The Strangest Ryan Howard Development Yet
11 years into Ryan Howard‘s tenure as a major league ballplayer in Philadelphia, we sometimes think we’ve heard it all with him — the highs and the lows. Home run streaks, home run droughts; dominance and struggles against certain pitchers; success and failure against teams or in specific ballparks.
But with nearly 1,300 career games played and nearly 5,500 plate appearances taken, we have stumbled onto something new with the Phillies first baseman: he has a very noticeable reverse platoon split.
|Year||vs. LHP||vs. RHP||L/R Ratio|
Howard has been the poster child for platoon splits for as long as he’s been a major league regular. After bashing 58 home runs with a 1.084 OPS in 2006 en route to a National League MVP award, teams began utilizing increasingly more left-handed relievers against him and, particularly in the last five years or so, opted to shift their infielders over to the right side, including putting their second baseman in shallow right field. As a result, Howard’s numbers gradually began to decline and there wasn’t much anyone could do about it.
2014 is another story. Howard’s numbers are about average against same-handed pitching, but are very much substandard against right-handers as you can see in the table to the right, which displays weighted on-base average by handedness.
This season, Howard has hit six of his 16 home runs (37.5%) against southpaws in 107 of 427 plate appearances (25%). He has a .221 ISO against them, which left alone, would be close to his power output prior to his Achilles injury.
Against right-handed pitching, Howard has a .297 weighted on-base average and a .137 ISO. This comes at a time when Howard is seeing the most fastballs, percentage-wise, since his Rookie of the Year season in 2005. There are two points that make further analysis kind of a waste: A) it’s a small sample size (107 PA); B) as a result, one should regress Howard’s 2014 splits towards the league average. Once you regress Howard’s splits, his reverse platoon split goes away, and the whole thing isn’t as interesting.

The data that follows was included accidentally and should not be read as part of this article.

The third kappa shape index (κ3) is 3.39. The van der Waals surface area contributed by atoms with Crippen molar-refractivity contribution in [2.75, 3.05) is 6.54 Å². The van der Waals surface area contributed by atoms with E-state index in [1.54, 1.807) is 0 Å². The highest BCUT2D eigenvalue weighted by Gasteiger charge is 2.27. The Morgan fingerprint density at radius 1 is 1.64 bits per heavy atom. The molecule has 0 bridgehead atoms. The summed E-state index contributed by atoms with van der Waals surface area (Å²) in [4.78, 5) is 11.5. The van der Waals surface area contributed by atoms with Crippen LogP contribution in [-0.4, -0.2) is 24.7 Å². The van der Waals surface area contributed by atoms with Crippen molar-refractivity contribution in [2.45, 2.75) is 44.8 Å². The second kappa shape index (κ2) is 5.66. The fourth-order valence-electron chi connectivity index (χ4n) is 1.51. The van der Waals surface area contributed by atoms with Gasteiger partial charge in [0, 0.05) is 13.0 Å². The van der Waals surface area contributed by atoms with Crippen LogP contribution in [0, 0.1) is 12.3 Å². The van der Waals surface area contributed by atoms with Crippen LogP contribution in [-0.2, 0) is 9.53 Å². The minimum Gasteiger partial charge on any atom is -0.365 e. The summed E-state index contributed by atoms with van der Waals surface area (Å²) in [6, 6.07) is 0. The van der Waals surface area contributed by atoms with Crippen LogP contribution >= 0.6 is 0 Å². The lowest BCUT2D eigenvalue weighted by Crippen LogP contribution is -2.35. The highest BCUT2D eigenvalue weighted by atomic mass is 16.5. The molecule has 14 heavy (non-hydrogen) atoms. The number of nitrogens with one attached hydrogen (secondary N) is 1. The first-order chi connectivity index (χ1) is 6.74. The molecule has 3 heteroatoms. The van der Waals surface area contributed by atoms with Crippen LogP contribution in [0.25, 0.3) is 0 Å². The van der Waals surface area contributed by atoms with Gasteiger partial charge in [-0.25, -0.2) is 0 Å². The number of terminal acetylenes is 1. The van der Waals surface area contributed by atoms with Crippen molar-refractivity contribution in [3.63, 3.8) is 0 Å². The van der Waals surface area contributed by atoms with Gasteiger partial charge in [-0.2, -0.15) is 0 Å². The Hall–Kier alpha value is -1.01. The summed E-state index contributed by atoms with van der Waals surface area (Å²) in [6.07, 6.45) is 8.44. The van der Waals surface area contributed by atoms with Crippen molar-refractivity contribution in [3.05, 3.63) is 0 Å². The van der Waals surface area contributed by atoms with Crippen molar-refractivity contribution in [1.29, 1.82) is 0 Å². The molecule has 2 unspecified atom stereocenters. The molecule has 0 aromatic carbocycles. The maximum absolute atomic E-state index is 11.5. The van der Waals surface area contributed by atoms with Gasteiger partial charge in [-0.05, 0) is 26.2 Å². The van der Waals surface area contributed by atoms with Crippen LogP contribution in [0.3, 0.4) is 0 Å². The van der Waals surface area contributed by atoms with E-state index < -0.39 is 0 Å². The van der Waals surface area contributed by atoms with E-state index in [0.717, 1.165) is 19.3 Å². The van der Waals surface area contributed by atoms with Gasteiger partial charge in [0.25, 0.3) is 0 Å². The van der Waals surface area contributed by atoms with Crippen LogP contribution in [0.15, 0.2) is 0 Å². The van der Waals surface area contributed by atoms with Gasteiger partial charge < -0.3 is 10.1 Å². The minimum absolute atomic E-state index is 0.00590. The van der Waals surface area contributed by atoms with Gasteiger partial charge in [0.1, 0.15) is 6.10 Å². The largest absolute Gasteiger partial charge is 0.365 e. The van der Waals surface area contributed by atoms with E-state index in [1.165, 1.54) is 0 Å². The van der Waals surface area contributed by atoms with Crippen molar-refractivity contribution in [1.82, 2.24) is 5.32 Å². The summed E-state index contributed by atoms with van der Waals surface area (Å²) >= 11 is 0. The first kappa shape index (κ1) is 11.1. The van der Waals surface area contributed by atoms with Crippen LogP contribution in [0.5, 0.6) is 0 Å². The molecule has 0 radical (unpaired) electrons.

That said, we can still speculate on cause-and-effect. In terms of pitch usage, both sides are approaching him about the same, with 50-55 percent fastballs and the rest are breaking balls and change-ups. Left-handers have been more willing to pitch Howard over the middle of the plate, but not by much; both sides continue to pepper the outer third of the plate with everything. Howard has hit more fly balls, 44 to 37 percent, against lefties and obviously hits more balls on the ground against right-handers.
Only two of Howard’s ten home runs against right-handers have landed to the right of center, meaning that eight have gone to the opposite field. Eight of those ten home runs have also come on fastballs. Against lefties, all six have gone to left-center or dead center, and four of those six have come on fastballs. It would seem this is a product of slower bat speed. Five years ago, Howard would be pulling those pitches from right-handers, but he’s now late and taking them out to left and left-center. Howard is also late against lefties but the pitches stay in the zone longer (think about a lefty coming from three-quarters throwing a fastball compared to a right-hander throwing tailing fastballs), which is why he’s able to cluster his home runs around center field. Furthermore, Howard has pulled 51 percent of balls in play against lefties overall compared to 42 percent against right-handers.
Howard has made some adjustments, recently lowering his hands though the results haven’t paid off as of yet. Recognizing the reasons behind his struggles against right-handers this season could help Howard make further adjustments, beginning the slow climb towards posting respectable numbers again.